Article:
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Trauma Survivors Day to feature story of former candidate almost killed in crash

May 03, 2019
Katie Arrington speaks at news conference before release from MUSC Health
Katie Arrington speaks to reporters on July 6, 2018, at MUSC Health. Photo by Cindy Abole

After losing a congressional race and almost losing her life in the same year, former MUSC Health patient Katie Arrington has something to say. She'll share her story on Trauma Survivors Day at the Medical University of South Carolina. In a last-minute change, her husband will read her speech in Arrington's place because of an unexpected work-related scheduling conflict. Arrington gave a preview of the speech during a recent phone interview. 

“If you hold on to the anger of it, if you hold on to the disappointment of what could have been or what you think should be, you’ll never get above it. What real life was before this — it doesn’t really matter. It’s what you make of the life you’ve been given that matters,” she said.

By her own estimation, Arrington has been given a lot. “Some of the things I valued before, I don’t value now.”

Things like stretch marks from pregnancy used to bother her. Now those minor imperfections fade in the face of scars that line parts of her body where she had multiple operations in MUSC Health’s Level 1 Trauma Center.

“I’m very proud of my scars. I’ll lift my shirt to show my stomach because I’m proud that l lived.”

She also values the fact that she and her friend, Jacqueline Goff, survived the June 22 car crash with a drunk driver who hit their car head-on going the wrong way on Savannah Highway.

But the other woman died. Survivor’s guilt sometimes gnaws at Arrington.

“Why did I live? Why did that person die? As the survivor, you feel like you have to live two lives. You have to make it bigger and better. It’s hard. Why did God spare me? Because I’m supposed to do great things? What if I don’t? What if I’m just me — is that enough?” she said.

“I lost an election. And that’s a big thing. Did the accident — was God saying, you shouldn’t be in office and therefore, here’s a car accident? Or was it to show perseverance, you could take a lot of hits and keep going?”

Arrington has kept going. She now works in cybersecurity at the Pentagon, and the wheelchair in which she left MUSC Health last year is long gone. “I’m actually back in high heels. That was a big thing.”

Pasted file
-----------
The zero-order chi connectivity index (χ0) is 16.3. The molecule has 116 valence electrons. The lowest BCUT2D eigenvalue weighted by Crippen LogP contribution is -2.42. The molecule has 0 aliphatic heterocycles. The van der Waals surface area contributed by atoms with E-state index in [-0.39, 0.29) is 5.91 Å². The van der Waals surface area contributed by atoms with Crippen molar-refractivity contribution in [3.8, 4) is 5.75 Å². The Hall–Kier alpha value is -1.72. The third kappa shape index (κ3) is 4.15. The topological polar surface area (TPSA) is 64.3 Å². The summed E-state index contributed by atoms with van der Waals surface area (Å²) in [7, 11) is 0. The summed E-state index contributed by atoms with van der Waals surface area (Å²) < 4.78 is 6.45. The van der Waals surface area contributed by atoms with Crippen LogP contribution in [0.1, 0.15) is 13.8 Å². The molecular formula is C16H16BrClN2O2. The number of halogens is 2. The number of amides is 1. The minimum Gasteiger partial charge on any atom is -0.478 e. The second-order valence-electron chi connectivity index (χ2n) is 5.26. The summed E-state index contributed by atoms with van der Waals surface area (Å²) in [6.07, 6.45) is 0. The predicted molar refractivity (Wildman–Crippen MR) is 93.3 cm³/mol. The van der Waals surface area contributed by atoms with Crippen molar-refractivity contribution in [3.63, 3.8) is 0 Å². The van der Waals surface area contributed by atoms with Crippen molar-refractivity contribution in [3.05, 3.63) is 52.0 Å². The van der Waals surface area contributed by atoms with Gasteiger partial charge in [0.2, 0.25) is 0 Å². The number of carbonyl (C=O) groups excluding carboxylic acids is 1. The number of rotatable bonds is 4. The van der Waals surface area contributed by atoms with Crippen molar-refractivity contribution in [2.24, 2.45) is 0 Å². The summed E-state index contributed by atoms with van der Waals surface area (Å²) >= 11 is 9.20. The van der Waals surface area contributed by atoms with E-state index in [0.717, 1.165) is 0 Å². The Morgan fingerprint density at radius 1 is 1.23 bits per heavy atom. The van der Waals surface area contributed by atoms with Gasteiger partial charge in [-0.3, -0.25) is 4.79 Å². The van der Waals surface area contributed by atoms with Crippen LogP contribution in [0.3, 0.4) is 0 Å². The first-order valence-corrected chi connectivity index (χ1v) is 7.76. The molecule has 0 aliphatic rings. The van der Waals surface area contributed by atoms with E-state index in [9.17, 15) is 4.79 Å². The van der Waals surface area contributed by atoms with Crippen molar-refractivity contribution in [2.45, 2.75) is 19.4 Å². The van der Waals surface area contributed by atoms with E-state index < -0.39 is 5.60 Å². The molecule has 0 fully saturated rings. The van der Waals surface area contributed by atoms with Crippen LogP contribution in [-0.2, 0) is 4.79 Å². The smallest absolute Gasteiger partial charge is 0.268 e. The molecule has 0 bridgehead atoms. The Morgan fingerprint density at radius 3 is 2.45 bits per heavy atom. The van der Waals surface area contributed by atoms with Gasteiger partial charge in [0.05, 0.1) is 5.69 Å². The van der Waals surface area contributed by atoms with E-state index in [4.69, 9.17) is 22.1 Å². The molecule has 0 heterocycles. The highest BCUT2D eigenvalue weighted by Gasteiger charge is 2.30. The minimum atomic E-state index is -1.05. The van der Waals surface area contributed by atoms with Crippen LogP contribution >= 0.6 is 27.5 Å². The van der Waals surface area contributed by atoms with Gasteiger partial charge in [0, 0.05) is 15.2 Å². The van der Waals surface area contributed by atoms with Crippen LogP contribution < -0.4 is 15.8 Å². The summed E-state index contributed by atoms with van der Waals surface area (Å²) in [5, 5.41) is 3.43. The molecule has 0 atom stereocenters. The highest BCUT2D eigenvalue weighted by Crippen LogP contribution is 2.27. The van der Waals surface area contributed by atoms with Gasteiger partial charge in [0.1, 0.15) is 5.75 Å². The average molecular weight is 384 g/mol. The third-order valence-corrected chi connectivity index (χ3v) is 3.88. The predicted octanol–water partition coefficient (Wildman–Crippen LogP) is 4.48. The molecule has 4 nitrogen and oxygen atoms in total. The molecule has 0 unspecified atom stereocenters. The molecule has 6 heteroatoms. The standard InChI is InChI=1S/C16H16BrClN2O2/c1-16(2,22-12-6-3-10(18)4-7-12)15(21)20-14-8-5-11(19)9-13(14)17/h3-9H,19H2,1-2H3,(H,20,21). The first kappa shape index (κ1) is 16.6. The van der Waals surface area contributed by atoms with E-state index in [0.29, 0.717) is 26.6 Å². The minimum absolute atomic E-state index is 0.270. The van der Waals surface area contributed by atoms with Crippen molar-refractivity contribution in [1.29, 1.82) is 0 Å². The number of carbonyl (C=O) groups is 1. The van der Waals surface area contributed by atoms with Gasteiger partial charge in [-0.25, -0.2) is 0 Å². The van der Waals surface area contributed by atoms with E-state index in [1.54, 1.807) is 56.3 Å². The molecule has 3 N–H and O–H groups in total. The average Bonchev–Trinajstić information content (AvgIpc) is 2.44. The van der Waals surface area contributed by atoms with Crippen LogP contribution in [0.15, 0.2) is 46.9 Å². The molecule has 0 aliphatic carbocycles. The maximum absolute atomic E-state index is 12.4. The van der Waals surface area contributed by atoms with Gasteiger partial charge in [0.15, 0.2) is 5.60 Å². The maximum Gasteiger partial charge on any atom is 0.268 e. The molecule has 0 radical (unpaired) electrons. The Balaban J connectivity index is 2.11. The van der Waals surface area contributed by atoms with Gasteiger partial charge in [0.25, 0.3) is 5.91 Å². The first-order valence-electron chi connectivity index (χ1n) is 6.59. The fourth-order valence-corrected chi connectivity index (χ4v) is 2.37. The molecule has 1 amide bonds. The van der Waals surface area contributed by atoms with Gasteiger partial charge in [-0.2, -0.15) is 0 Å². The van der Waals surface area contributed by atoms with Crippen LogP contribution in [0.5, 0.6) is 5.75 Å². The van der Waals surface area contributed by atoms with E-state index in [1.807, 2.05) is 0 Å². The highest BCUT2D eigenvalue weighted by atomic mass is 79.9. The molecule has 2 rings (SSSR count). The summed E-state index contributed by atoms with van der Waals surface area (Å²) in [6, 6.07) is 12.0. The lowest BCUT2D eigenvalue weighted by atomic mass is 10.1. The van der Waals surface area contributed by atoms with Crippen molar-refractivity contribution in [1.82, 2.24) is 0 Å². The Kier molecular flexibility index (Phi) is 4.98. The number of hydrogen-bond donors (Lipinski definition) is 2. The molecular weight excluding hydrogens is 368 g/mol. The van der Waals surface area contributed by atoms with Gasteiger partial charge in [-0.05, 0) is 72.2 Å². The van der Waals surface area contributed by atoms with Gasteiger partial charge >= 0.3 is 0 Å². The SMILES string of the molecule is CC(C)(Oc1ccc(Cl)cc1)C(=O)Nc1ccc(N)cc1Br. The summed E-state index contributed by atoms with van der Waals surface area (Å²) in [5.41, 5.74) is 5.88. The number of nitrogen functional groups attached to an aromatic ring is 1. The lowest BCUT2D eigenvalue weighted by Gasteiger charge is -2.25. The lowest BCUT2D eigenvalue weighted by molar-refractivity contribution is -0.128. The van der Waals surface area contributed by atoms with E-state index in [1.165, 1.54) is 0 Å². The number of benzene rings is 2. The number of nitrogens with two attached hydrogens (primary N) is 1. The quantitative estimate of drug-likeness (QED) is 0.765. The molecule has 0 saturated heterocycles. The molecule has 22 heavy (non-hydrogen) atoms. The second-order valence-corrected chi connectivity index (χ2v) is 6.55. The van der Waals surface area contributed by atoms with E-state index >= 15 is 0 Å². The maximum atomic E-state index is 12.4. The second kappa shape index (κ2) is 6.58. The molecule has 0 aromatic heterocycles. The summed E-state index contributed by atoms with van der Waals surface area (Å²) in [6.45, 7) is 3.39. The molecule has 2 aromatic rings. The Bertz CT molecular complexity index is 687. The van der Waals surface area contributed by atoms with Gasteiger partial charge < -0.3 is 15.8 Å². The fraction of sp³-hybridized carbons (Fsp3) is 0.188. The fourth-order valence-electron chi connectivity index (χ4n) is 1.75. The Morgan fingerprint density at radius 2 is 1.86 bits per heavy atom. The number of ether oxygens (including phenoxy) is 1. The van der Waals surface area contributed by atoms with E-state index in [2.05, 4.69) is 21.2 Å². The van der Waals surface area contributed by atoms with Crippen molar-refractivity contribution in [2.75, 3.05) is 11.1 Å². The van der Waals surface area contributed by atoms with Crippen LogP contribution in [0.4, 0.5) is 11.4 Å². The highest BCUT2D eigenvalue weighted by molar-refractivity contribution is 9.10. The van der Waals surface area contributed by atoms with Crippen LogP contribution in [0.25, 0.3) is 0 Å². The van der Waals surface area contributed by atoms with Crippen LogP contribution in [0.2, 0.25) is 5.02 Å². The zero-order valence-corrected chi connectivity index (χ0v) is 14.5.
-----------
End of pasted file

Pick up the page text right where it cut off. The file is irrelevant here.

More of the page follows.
MUSC will mark Trauma Survivors Day on May 8 at 11 a.m. According to the American Association for the Surgery of Trauma, injuries kill more than 150,000 people in this country each year. Causes range from car crashes to violence.

“This team of people — the surgeons, the nurses, the administrative staff – everybody worked tirelessly on us," Arrington said of the hours and days after the crash that almost killed her and her friend. "Surgeries back to back. They did that three straight days. I cannot say enough about the people there. You walk in three months later, six months later, a year later, they remember everything about you. And that is unique. They treat you with such respect.”

MUSC Health, which has the only Level 1 trauma center in the Lowcountry, also has a Trauma Survivors Network. It connects former patients with experts, fellow survivors and resources to help them and their families navigate life after an injury whose effects can linger for years — or for life.

Surgeon Evert Eriksson said recovery from a severe injury only begins in the hospital. “Many of our patients have ongoing rehabilitation needs that must be met after discharge. Many suffer from temporary or permanent disability, and the trauma affects every aspect of their life. Many also suffer from emotional and psychological stressors after their injury.”

But Arrington said they can try to find bright spots in their lives. “There’s no guarantees, so do everything you can every day to live life to the fullest. There are days as a survivor where you just want to lie there and wallow in it, and you should. But be kind to yourself. Be kind to your family and your support network. Remember that you’ve been given an opportunity, and be grateful. No matter how you come out on the other side, at least you’re coming out alive.”

 

About the Author

Helen Adams